(Medical Xpress) -- A new technique that stimulates heart muscle cells with low-energy light raises the possibility of a future light-controlled pacemaker, researchers reported in Circulation: Arrhythmia & Electrophysiology, a journal of the American Heart Association.
"Electronic cardiac pacemakers and defibrillators are well established and successful technologies, but they are not without problems, including the breakage of metal leads, limited battery life and interference from strong magnetic fields," said Emilia Entcheva, Ph.D., senior author of the study and associate professor of biomedical engineering at Stony Brook University in Stony Brook, New York. "Eventually, optical stimulation may overcome some of these problems and offer a new way of controlling heart function."
The research is part of a new field called optogenetics that introduces light-sensitive proteins into "excitable" cells, making it possible to control specific activities within cells. Excitable cells can actively generate electrical signals such as nerve cells and muscle cells.
The main appeal of control by light is the unprecedented ability to remotely, without contact, turn on/off a single cell or a cell type, not possible by electrical or other means of stimulation.
Several years ago, investigators discovered that brain cells could be stimulated using light if they were genetically altered to produce a light-sensitive protein called channelrhodopsin 2 (ChR2).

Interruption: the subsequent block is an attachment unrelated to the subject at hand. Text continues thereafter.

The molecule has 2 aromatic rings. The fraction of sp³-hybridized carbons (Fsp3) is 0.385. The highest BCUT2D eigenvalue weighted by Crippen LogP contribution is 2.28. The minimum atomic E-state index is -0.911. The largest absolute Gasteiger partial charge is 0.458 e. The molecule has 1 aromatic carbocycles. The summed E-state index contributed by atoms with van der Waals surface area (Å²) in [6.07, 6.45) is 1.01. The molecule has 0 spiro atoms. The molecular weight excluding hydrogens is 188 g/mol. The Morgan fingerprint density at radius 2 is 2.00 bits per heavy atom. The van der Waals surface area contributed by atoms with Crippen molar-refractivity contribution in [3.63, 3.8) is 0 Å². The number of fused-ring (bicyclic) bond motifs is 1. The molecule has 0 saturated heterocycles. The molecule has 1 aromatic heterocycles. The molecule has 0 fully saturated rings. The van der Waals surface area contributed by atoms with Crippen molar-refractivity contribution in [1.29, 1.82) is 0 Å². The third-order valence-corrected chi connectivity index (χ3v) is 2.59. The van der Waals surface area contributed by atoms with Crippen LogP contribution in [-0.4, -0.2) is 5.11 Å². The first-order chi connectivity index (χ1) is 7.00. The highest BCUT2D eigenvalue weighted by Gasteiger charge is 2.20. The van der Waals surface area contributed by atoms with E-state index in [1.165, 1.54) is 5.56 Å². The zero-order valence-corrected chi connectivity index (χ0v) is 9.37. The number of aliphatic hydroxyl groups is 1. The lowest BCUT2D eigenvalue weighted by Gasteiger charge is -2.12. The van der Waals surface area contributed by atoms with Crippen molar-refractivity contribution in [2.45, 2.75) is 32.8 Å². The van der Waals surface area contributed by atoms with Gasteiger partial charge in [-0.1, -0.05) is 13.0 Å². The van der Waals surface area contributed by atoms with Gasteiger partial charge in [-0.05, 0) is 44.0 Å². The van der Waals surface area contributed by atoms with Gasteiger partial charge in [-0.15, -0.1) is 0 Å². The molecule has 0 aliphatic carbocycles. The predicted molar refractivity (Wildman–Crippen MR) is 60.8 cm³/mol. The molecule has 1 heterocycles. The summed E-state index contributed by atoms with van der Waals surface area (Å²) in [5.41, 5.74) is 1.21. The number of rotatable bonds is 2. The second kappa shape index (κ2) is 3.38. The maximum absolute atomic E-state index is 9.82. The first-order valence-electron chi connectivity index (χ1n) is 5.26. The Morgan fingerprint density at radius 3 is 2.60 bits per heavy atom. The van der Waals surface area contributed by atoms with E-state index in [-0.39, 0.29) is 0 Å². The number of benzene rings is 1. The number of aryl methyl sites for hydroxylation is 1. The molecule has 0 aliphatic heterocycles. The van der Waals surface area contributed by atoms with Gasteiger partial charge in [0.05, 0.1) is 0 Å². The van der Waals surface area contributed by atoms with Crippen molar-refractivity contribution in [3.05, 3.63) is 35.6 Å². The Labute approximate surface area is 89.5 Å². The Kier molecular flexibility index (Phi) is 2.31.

In the new study, researchers created cells expressing the ChR2 protein and coupled them with heart muscle cells from animals, creating heart tissue stimulated by light. They found light-triggered heart muscle contractions and electrical waves were indistinguishable from electrically-triggered waves.
Rather than directly modifying heart cells, the researchers coupled donor cells optimized for light responsiveness with the heart cells. The new technique uses much lower energy than in prior studies and doesn't require the use of viruses or the introduction of genes from other organisms into heart cells. Instead, cells from a person's bone marrow or skin can be cultured and modified to respond to light, reducing the possibility that the immune system will reject the light-sensitive cells.
"Our method of non-viral cell delivery may overcome some hurdles toward potential clinical use by harvesting cells from the patient, making them light-responsive and using them as donor cells in the same patient," Entcheva said.
The approach may someday improve pacemakers and defibrillators. Instead of metal leads, a light-controlled pacemaker would use biocompatible, flexible plastic optic fibers.
In preliminary calculations, a light-based system might require only one-tenth the energy, meaning that a battery could last 50 years rather than five. The more immediate application of the technique will likely be to aid heart research.
"Optical stimulation is a great tool to selectively probe and control different parts of the electrical circuitry of the heart to better understand where the vulnerable sites are or what gives rise to lethal arrhythmias," Entcheva said.
The technique might also be used to test new drugs for possible cardiac side effects.